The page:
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Holiday Food Traditions

Created January 10, 2017
From Swiss fondue and lefse to Italian cookies and eggs Benedict on Christmas morning, our editors share their families’ signature holiday fare.
Danish Meatballs

Frikadeller (Danish Meatballs)

Pronounced frika della—go ahead, laugh!—these meatballs are a standard in Midwest families with strong Danish lineage. My Madsen grandparents, Elsa and Knud, both immigrated to the United States from Denmark and met in their teens when their families were living in the popular Danish settlement in Elk Horn, Iowa. These meatballs are just one of the many food traditions they passed down to their children and us grandkids (aka their “Danish dynamite”—yes, we had t-shirts), and something we make by the dozens whenever we’re together. To make a couple dozen of our frikadeller, you’ll need: 1 pound ground beef; 1 pound ground pork sausage; 2 eggs; 1 tablespoon each of flour, milk and minced dried onion flakes; and 1 teaspoon allspice. Mix everything together—we do this with freshly washed hands—forming golf ball-sized meatballs then setting on a parchment-lined half sheet. Once the meatballs are at room temperature, start panfrying six or eight meatballs at a time over medium heat, flipping as needed to make sure each side gets a nice sear and is cooked through (about 10 minutes). I use a cast-iron or nonstick skillet and plenty of butter and olive oil so the meatballs get a nicely browned, crusty exterior. We eat them hot or cold, for breakfast, lunch or dinner—and every snack in between. In the Madsen family, anytime is the right time for frikadeller! —Erin Madsen, executive editor


Swiss Fondue

After college, in the midst of the Vietnam War, my mom, Judie, moved to Germany to teach first grade at an army-base elementary school. During her three-year stay, she picked up some pretty sweet domestic skills, fondue-making being one of them. For as long as I can remember, my family has gathered around the fondue pot on Christmas Eve, swirling hunks of crusty bread in the bubbling cheesy goodness. The meal isn’t complete without shrimp cocktail, fresh veggies, sweet dark cherries and a couple of bottles of Riesling on the table. It’s a tradition I treasure and can’t imagine the holidays without. (While I’m not yet ready to part with my mom’s signature recipe, this five-star cheese fondue of Betty’s is dang-near close.) —Meghan McAndrews, senior editor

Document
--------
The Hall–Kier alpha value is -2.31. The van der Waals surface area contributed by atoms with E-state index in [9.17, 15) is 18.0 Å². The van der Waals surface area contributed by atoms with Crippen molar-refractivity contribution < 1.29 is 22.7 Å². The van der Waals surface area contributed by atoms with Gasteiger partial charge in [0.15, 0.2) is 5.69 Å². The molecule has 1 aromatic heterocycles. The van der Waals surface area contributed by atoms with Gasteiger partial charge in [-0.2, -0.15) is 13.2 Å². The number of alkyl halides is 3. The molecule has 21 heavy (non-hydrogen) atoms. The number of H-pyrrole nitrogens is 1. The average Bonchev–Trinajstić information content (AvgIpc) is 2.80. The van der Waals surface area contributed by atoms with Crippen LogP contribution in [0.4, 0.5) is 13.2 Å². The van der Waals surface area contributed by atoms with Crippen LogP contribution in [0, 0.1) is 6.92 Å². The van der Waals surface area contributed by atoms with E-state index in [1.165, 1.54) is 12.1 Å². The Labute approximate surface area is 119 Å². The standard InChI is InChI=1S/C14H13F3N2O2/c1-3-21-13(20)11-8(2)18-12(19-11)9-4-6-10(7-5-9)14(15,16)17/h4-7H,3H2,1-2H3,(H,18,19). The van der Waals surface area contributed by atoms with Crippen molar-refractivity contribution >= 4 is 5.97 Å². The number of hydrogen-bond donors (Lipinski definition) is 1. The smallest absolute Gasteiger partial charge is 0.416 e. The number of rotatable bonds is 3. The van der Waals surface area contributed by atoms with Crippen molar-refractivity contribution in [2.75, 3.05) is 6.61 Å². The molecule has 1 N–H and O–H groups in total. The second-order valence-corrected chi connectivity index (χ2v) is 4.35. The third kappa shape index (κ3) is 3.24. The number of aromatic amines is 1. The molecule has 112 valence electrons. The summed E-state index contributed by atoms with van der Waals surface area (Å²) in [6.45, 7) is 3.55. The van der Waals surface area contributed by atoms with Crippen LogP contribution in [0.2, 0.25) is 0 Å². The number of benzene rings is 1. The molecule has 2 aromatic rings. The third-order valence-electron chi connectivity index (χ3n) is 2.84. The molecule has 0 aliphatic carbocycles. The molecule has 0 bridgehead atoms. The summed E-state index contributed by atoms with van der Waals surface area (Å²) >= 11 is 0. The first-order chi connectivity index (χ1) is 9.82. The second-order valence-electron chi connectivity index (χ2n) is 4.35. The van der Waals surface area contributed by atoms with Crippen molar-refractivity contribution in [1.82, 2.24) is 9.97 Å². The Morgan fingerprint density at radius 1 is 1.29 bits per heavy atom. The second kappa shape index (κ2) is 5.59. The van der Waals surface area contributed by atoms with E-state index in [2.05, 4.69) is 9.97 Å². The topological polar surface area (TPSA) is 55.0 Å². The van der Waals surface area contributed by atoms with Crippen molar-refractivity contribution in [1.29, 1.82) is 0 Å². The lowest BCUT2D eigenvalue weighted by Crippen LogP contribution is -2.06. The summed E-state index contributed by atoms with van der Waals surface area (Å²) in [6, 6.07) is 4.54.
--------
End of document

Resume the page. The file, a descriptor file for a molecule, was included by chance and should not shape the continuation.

Eggs Benedict

Eggs Benedict

Christmas morning is everything. Sure, Christmas Eve has its magic, but I never really feel the holiday settle in until I smell eggs Benedict on Dec. 25 at approximately 11 a.m. My family—with my mom, Meg, acting as kitchen traffic controller—makes eggs benny every year, plus tons of fresh fruit, scones and, of course, mimosas. The allure of the dish is pretty obvious, isn’t it? A delicate, fluffy poached egg perched atop thick-cut Canadian bacon and a crispy English muffin? I can’t think of anything better. And the hollandaise! Oh, the hollandaise. I wish hollandaise sauce was served with everything, but drizzled on top of an egg, ham and bread is downright perfection. I think my family makes the best eggs Benedict around, so when I set out to recreate their holiday magic during a day cooking in the Betty Crocker Kitchens, I was terrified. With a little help from one of our stellar kitchen experts, I learned a cool trick—poaching the eggs in separate custard cups in a stock pot of near-boiling water—that didn’t require the egg poacher my parents purchased a few years ago to make our Christmas-morning tradition easier. It was beyond simple, and each egg came out so perfectly and effortlessly that I consider it an early Christmas (culinary) miracle. —Claire Davidson, associate editor